The Latest from Ecuador

Apr 24 3:01pm
Galápagos Islands

Three Days of Chaos

As everyone is more than aware, the whole world is on lockdown right now due to the COVID-19 pandemic. Restaurants are closed, social gatherings canceled, and study abroad students sent home. One of my parents’ favorite new stories to tell to their friends and coworkers over zoom is how exactly that last part happened because getting home from studying abroad was anything but easy.

Apr 10 3:24pm
Galápagos Islands

How It All Went Wrong, Part 2

Post by Brendan Murtha

Note: This is a follow up to my last post, How It All Went Wrong, Part 1. For context, you should read it before you read this.

Apr 5 12:46pm
Galápagos Islands

What it's like being a woman studying abroad in Ecuador

March marks the halfway point of my time here in Ecuador, as well as the start of women’s history month back in the US. It’s hard to believe I’ve already been living in Ecuador for two months, and that I have that same amount of time left. It’s been 8 weeks of exploration, learning, and cultural immersion.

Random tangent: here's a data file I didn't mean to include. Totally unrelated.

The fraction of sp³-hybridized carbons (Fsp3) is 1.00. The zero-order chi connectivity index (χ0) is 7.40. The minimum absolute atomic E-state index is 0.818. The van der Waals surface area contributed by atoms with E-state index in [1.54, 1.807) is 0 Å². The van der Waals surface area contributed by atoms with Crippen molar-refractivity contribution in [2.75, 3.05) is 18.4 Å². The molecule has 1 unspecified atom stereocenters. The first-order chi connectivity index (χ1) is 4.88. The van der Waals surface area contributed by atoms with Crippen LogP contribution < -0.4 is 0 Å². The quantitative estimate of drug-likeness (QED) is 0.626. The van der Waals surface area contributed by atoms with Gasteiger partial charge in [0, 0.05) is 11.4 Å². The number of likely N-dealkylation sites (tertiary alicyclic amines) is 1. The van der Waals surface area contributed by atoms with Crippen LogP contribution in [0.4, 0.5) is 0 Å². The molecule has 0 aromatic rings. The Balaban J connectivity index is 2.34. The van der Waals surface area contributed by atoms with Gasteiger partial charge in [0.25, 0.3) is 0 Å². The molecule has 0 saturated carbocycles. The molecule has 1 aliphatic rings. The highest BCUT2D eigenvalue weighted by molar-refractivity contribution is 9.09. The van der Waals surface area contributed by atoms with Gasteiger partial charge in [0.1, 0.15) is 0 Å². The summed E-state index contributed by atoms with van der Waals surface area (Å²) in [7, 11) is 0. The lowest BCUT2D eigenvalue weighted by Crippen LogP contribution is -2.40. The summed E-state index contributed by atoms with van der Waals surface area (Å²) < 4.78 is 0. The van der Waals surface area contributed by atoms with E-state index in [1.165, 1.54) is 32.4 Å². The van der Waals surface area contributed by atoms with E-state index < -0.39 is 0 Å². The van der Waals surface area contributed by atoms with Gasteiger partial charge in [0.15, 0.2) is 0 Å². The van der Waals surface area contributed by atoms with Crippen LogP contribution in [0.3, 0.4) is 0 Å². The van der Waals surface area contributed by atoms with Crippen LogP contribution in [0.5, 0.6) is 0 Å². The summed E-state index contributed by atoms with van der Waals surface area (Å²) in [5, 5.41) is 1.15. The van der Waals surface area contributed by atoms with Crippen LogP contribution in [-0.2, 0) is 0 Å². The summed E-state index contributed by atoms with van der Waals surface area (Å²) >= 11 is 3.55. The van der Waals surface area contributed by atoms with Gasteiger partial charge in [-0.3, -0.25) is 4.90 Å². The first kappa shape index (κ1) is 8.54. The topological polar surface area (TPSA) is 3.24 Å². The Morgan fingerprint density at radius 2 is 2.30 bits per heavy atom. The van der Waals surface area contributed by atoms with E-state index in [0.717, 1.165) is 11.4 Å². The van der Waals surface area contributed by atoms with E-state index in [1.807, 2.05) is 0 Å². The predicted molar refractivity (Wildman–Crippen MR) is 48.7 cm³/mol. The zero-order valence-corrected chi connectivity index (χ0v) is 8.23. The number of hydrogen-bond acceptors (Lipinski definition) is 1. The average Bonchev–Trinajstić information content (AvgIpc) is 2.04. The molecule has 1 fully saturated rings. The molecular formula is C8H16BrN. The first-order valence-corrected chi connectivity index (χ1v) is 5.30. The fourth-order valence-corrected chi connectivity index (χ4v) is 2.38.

Mar 22 5:25pm

A Light in the Fog

Post by Madison Kelly

We were sitting on the bus when we got the news. I’m sure everyone is sick of this by now, sick of hearing only about one thing, and I know I’m tired of thinking about it. So this blog post won’t mention that-which-will-not-be-named. Let’s just say, for unspecified reasons, our program was canceled, Ecuador had declared a state of emergency, and we were given 24 hours to leave the country or risk being trapped for months. It was a dramatic bus ride.

Mar 21 10:42am
Galápagos Islands

How It All Went Wrong, Part 1

Post by Brendan Murtha

(Note** Due to the length of this story, this post will be divided into two parts. You probably gathered that from the title, but thought I’d reiterate.)

Gather around, children. I have a story for you.

Last we talked, if you recall, I told you of my idyllic everyday – the lullaby of tropical surf, a routine of birds, beach, and batidos. Life on the Galapagos was chugging along at a steady, comfortable pace, leaving deep footprints in dark sand.